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Oil for food: The unread reports

Le Monde, Oct 2000 

 The unread reports
A. G.
 The UNCC has not "carried out further work to evaluate the financial
 impact of the errors identified. In view of the possible impact on the
level of awards, the Board considers that the Commission should set a
 tighter, more demanding tolerance of errors that have a financial
 impact on the level of award." Translated from UN-speak this reads:
 claimants have received more than they deserve and the UNCC does
 not care. Or at least that is the conclusion of an audit commissioned by
 the UN, written by David Woodward (1) and published in 1998.
The report emphasised that much of the data used by the UNCC was
 supplied by national governments, which were responsible for
 centralising claims. It was in their interest to inflate claims as they
 were entitled to deduct up to 1.5% of the amounts awarded (3% for
categories D, E and F). Predictably some of them did precisely that.
 In addition, the authors pointed out that category A and C claims "did
 not include a requirement to provide the names and identification
 numbers of each family member covered by the claim. It was therefore
not possible for the Commission to detect multiple family claims
 submitted by individual members of the same family [...] The
 Commission was unable to detect situations in which both parents had
 submitted family claims for the same loss."
The auditors "found that there was generally a poor quality of evidence
 submitted by claimants A." For example, in a random sample of 60
 claims examined by the board :
 - Three (5%) of the claims have no supporting documentation; 26
 (81%) of the 32 claims seeking compensations for loss of personal
 property did not submit independent documentary evidence, such as
 original receipts or invoices, in support of claims;
 - 15 (59%) of the 24 claims seeking compensation for salary losses
 were not supported by independent documentary evidence such as pay
 slips or copies of employment contract.
 - 21 (91%) of the 23 claims seeking compensation for forced hiding or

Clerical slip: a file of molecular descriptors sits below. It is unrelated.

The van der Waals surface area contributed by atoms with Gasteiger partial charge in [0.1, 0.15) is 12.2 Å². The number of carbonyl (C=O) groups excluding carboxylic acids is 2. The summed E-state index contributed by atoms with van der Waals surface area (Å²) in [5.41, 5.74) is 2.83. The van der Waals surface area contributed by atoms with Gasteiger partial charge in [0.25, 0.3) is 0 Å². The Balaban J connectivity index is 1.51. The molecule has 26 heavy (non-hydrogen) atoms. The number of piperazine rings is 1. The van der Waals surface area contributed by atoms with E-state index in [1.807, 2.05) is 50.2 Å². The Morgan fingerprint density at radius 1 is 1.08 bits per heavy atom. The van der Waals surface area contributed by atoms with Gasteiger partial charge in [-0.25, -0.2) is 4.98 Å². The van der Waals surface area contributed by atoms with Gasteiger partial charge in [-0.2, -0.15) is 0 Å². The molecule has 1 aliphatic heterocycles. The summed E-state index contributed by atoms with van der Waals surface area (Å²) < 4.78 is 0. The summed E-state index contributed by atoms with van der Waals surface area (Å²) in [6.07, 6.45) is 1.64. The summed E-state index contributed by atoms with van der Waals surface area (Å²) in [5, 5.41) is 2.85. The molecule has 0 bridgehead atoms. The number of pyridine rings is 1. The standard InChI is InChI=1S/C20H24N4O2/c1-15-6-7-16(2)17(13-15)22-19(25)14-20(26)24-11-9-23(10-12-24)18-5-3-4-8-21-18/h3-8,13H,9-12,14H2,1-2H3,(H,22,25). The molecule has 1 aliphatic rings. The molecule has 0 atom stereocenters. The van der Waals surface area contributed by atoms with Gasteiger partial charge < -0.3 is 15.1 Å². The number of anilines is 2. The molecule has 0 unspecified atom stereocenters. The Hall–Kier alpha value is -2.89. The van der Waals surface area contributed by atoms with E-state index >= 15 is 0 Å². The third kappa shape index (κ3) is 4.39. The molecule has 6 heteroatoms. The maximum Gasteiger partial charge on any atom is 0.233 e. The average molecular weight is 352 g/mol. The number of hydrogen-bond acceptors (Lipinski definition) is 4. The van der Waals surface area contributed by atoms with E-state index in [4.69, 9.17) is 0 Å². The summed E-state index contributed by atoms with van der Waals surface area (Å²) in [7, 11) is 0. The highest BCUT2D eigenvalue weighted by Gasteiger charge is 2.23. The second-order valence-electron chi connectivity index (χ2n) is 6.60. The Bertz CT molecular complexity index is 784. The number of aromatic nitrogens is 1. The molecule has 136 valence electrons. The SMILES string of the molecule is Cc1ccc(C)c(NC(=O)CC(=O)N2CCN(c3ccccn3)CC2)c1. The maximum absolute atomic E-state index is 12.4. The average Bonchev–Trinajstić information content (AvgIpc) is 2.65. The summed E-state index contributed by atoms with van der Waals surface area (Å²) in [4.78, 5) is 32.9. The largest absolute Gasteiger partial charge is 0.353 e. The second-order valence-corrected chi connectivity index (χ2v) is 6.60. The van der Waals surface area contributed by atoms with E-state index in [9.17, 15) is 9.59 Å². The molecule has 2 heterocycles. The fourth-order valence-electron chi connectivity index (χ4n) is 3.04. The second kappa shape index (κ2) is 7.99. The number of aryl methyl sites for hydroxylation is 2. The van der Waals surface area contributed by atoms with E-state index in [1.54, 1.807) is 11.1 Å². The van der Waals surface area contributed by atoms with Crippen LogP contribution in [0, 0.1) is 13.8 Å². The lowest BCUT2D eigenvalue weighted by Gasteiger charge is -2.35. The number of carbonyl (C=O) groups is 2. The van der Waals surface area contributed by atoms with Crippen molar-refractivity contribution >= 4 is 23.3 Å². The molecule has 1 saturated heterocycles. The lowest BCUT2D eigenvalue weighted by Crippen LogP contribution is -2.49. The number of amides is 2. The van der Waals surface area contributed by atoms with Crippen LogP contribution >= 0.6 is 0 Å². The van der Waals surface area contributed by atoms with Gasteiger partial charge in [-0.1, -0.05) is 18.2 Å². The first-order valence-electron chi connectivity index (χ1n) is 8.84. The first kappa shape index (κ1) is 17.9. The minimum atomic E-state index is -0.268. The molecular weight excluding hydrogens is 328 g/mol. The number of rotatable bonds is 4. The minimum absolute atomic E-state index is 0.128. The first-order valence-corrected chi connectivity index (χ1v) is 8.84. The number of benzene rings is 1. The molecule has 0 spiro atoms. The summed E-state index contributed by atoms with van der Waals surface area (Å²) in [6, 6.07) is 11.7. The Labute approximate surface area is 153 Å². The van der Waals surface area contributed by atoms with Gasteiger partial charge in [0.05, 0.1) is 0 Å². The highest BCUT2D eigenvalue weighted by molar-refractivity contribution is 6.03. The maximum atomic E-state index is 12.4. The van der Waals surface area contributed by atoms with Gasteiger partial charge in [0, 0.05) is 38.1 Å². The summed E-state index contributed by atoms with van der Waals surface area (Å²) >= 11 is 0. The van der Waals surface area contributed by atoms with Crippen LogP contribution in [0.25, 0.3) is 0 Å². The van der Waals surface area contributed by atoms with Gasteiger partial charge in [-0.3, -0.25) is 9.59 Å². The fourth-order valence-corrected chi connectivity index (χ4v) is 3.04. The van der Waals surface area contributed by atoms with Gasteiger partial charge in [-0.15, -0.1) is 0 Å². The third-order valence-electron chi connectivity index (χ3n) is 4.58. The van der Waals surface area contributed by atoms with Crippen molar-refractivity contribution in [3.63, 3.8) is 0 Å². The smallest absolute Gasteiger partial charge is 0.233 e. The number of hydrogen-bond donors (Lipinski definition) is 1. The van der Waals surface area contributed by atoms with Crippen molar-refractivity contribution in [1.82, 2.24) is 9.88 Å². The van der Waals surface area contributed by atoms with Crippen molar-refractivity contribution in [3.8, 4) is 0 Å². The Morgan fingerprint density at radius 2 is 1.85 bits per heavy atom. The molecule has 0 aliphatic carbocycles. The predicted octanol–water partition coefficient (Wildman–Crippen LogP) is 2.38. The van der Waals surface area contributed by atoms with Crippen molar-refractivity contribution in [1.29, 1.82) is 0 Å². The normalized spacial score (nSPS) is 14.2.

illegal detention were supported by uncorroborated personal
 This did not prevent claimants from receiving compensation. Worse
 still, the statistical data for category C claims revealed that 43% "of
 claims entered by one national government contained at least one
 discrepancy between the data on the claim and the data entered in the
 database." Another sample had "unacceptably high levels of error in the
 first instalment submitted, and resulted in approximately 40,000 out of
 a batch of 165,000 claims been reprocessed." One point that the report
 omitted was that Datamatics, the Indian company in charge of
 inputting certain data, had undertaken to deliver 99.98% error-free
 results. Despite its failure to comply with this requirement, its contract
 was extended, with the additional proviso that payments should be
 In any normal institution on the receiving end of this sort of criticism
 - probably toned down before publication - heads would have rolled.
 But do the people in charge at the UN still read the reports they
 (1) Financial report and audited financial statements for the biennium
 ended 31 December 1997 and Report of the Board of Auditors, General
 Assembly, Official Records, Fifty-third Session, Supplement N 5
 (A/53/5), United Nations, New York, 1998, pp. 44-51.
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